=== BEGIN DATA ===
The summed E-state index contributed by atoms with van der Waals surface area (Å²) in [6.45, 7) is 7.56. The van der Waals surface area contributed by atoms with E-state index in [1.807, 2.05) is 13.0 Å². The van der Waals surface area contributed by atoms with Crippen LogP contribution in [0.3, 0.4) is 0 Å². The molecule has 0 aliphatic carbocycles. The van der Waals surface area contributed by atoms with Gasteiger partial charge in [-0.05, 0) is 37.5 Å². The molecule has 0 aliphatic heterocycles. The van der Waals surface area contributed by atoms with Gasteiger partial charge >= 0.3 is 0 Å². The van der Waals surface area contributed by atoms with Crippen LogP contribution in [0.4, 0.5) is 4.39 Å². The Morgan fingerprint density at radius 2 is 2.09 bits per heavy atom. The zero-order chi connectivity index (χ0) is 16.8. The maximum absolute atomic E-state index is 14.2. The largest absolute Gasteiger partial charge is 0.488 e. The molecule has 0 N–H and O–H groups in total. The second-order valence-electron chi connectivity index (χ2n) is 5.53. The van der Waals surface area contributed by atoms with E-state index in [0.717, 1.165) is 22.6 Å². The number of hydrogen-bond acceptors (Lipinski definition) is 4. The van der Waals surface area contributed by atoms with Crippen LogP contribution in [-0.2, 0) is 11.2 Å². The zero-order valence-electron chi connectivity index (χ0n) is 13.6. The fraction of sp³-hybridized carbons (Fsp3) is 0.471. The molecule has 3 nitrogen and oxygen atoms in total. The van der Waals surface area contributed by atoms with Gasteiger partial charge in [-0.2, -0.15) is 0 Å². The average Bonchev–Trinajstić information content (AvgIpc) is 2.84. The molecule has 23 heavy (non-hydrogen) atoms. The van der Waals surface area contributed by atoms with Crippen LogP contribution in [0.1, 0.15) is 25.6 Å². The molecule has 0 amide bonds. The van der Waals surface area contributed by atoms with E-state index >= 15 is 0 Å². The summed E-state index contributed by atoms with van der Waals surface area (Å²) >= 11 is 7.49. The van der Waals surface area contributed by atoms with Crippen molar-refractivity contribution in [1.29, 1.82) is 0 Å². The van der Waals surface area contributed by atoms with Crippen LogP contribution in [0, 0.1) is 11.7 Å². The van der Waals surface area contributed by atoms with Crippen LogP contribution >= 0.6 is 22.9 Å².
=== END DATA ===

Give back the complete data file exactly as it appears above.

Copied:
The summed E-state index contributed by atoms with van der Waals surface area (Å²) in [6.45, 7) is 7.56. The van der Waals surface area contributed by atoms with E-state index in [1.807, 2.05) is 13.0 Å². The van der Waals surface area contributed by atoms with Crippen LogP contribution in [0.3, 0.4) is 0 Å². The molecule has 0 aliphatic carbocycles. The van der Waals surface area contributed by atoms with Gasteiger partial charge in [-0.05, 0) is 37.5 Å². The molecule has 0 aliphatic heterocycles. The van der Waals surface area contributed by atoms with Gasteiger partial charge >= 0.3 is 0 Å². The van der Waals surface area contributed by atoms with Crippen LogP contribution in [0.4, 0.5) is 4.39 Å². The Morgan fingerprint density at radius 2 is 2.09 bits per heavy atom. The zero-order chi connectivity index (χ0) is 16.8. The maximum absolute atomic E-state index is 14.2. The largest absolute Gasteiger partial charge is 0.488 e. The molecule has 0 N–H and O–H groups in total. The second-order valence-electron chi connectivity index (χ2n) is 5.53. The van der Waals surface area contributed by atoms with E-state index in [0.717, 1.165) is 22.6 Å². The number of hydrogen-bond acceptors (Lipinski definition) is 4. The van der Waals surface area contributed by atoms with Crippen LogP contribution in [-0.2, 0) is 11.2 Å². The zero-order valence-electron chi connectivity index (χ0n) is 13.6. The fraction of sp³-hybridized carbons (Fsp3) is 0.471. The molecule has 3 nitrogen and oxygen atoms in total. The van der Waals surface area contributed by atoms with Gasteiger partial charge in [-0.2, -0.15) is 0 Å². The average Bonchev–Trinajstić information content (AvgIpc) is 2.84. The molecule has 23 heavy (non-hydrogen) atoms. The van der Waals surface area contributed by atoms with Crippen LogP contribution in [0.1, 0.15) is 25.6 Å². The molecule has 0 amide bonds. The van der Waals surface area contributed by atoms with E-state index >= 15 is 0 Å². The summed E-state index contributed by atoms with van der Waals surface area (Å²) >= 11 is 7.49. The van der Waals surface area contributed by atoms with Crippen molar-refractivity contribution in [1.29, 1.82) is 0 Å². The van der Waals surface area contributed by atoms with Crippen LogP contribution in [0, 0.1) is 11.7 Å². The van der Waals surface area contributed by atoms with Crippen LogP contribution >= 0.6 is 22.9 Å².